Visit us on Facebook!

Thursday, August 9, 2012

Break the Cycle

“You accept the unacceptable.”

Mind resists; really?  Do I?

 Actually, YES; I do.

                “Uh, yes.”

“You wear shoes that don’t fit; you put up with things that are unreasonable; you allow people to treat you in ways that are not acceptable because you don’t want conflict.”

Mind resists; really?  Do I?

Actually, YES; I do.

               “Uh, yes.”

“You must stop; I want you to take a pot; take it out into the woods.  I want you to place the pot on the Earth and say ‘I will no longer accept the unacceptable; I break this cycle as I break this pot.’  And I want you to break the pot; then bury it in the Earth.  It is symbolic of your releasing this habit, this pattern.”

               “Uh, okay.”

This exchange occurred several years ago; I went to see an intuitive who was promoted as being a dream interpreter.  But, when I walked in the door, her vision and message was different for me.  She immediately brought up things that had happened to me that I thought were deep secrets; she saw and knew things that I barely knew with my mind, but yet knew with my heart.  Within five minutes I was sobbing and my mind was jumping everywhere.

I used to be REALLY attached to being in control (um, probably still am); I was completely blindsided.

It took months to reckon with the information.

She was sooooo right.  I always tell students, my personality is probably more Laborador Retriever than human; for years I’ve been out there, wagging my tail, thinking “like me . . . like me . . . pleeeeease like me.”

Now, that may not be your impression when you meet me; but there is a large sector of my soul that wants peace, harmony, love, kindness, balance – all that goodness – at ANY cost. 

I have paid a huge price to keep that illusion floating around me.

There are these karmic patterns called samskaras in yoga; they are emotional/mental/physical patterns.  Little grooves that wear their way into our soul – from this lifetime, or from past lifetimes.  Perhaps even from our families, or our society. 

A lot depends on how much individual vs. group karma you are dealing with.

So, one morning, in my meditation, I knew; it was time.  I selected a pot; something handed down from my family (sorry Mom!).  It was a small sugar bowl; beautiful, yes – but to me it represented pretense and outward appearance.  Lovely on the outside – but really, I am finally learning that it’s not the vessel, but the contents . . . . yes?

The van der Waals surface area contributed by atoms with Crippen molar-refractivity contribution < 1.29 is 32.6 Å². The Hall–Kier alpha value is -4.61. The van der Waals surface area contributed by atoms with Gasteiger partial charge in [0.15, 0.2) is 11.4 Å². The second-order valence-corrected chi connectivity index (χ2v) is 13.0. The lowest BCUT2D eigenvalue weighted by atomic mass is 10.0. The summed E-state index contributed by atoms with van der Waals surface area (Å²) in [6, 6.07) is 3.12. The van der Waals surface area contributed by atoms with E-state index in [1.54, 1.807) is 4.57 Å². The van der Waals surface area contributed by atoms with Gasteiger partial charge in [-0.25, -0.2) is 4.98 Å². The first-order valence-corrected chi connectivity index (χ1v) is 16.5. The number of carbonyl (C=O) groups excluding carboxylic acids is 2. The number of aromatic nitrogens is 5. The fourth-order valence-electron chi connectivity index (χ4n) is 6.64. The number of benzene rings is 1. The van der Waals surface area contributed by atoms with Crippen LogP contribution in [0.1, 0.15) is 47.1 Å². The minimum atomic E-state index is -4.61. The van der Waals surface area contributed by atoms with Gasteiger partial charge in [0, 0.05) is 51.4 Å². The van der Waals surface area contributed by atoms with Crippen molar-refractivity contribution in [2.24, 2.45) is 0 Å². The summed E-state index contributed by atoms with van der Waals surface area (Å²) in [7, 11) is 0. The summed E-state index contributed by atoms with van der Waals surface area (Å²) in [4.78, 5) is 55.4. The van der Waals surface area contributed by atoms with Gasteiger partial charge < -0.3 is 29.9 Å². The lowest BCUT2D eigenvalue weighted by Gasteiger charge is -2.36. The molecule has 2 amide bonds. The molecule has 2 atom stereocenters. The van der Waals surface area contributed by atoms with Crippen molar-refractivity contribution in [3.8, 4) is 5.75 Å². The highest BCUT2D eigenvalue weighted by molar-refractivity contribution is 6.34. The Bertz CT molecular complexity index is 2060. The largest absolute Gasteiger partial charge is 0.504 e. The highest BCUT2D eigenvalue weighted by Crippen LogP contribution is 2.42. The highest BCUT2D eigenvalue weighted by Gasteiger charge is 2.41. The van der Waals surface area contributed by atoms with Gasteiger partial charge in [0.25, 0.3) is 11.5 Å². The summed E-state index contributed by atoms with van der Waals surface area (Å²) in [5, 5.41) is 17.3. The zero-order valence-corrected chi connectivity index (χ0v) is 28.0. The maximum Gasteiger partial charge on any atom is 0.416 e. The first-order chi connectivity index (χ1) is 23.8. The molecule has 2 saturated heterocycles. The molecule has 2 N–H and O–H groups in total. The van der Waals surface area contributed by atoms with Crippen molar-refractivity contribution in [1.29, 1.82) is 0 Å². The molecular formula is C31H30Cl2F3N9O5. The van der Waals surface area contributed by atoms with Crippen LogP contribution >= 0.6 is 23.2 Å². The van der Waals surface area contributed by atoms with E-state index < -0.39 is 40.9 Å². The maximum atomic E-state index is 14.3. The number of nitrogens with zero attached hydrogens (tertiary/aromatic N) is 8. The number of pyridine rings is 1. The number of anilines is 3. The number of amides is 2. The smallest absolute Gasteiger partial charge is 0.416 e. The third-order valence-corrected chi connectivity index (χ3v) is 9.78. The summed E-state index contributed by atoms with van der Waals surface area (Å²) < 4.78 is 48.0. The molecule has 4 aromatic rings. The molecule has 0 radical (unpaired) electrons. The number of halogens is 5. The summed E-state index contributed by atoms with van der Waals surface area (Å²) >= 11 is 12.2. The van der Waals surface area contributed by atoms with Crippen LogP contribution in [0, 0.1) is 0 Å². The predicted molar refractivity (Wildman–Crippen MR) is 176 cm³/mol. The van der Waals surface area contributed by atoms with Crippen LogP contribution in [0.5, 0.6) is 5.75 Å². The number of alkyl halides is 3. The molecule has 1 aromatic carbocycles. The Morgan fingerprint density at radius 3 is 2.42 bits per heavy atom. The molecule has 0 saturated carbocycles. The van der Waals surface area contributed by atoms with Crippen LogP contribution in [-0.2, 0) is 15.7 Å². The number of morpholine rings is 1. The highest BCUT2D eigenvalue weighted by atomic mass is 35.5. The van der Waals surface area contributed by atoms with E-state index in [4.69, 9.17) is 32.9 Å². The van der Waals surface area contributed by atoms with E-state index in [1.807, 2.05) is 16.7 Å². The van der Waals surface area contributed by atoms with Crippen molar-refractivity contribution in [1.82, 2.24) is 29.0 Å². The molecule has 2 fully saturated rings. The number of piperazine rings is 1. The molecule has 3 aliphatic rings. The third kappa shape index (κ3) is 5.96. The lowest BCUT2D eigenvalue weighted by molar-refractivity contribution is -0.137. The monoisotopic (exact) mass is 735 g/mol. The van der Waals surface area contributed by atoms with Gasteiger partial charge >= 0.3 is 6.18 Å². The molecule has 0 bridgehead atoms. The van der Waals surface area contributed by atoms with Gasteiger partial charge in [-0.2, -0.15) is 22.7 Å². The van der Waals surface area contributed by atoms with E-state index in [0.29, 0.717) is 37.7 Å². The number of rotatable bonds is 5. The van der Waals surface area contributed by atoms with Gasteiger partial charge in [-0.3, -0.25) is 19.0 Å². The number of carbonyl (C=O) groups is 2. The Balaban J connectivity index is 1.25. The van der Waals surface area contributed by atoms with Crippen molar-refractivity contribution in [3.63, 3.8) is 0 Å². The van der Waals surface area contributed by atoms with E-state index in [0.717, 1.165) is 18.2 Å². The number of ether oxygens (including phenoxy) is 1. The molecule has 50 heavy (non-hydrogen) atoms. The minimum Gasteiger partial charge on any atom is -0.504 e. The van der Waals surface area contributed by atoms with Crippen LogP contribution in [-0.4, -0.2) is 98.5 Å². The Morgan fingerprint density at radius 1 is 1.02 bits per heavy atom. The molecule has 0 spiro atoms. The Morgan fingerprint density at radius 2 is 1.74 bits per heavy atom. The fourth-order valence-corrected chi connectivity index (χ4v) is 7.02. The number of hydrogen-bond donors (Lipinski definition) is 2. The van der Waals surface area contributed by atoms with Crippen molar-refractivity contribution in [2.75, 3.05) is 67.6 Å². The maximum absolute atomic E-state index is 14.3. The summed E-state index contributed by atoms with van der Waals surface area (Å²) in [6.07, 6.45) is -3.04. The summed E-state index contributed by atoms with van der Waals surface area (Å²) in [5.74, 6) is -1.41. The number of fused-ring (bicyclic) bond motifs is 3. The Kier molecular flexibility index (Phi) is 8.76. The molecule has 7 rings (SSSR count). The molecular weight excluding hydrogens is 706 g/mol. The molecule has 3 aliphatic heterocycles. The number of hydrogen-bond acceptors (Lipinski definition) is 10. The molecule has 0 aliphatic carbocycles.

I hiked in, pretty far; my little voice told me where to stop.  I spoke it out loud. 

I smashed the pot, and I buried it. 

There is enormous power in ritual; we have sadly lost much of this in our culture.

But, truth is, the habit/pattern/samskara did not leave immediately.  It took time; I like to THINK that it is weaker; sometimes, it feels like it is gone for good.

Though I still have clothes and shoes that I hang onto even though they don’t fit or feel just right.

Guess maybe the more important question for me now is what relationships don’t feel or fit just right. 

What are the karmic patterns that I have observed in my life; in my family; in my culture?  In any group that I identify with, whether it is women or daughters or mothers or Americans or Christians or Yogis or whatever other label I’ve been prone to slap upon myself?

We all have a dharma; a duty; and part of it is this -- to learn our karmic proclivities; to identify what is helpful and what causes harm; and to work to soften any negativity.  To decide within ourselves that the pattern will NOT be brought forward.

As one of my teachers, Dasaji, has often said -- THIS KARMIC PATTERN STOPS WITH ME.

I am learning the patterns that I need to release; which pots still need to be broken and buried.

Which pots need to be broken and buried for you?




  1. l love the ritual you describe here. this reminded me of one of my favorite collections of short stories by Pam Houston called Waltzing the Cat. she describes coming to realize some of her patterns of behavior are self destructive and says her life is not the story she wants to be living. She commits to rewriting it. that image has always stayed with me. Finding the strength to rewrite one's story is not easy at all.

  2. Thank you for commenting Kate; I'll need to check out this book. And I love that concept as well; to rewrite the story. It is a task worthy of our work. Blessings.


Uttara Yoga Studio, LLC. Blog design by Jessica Hedrick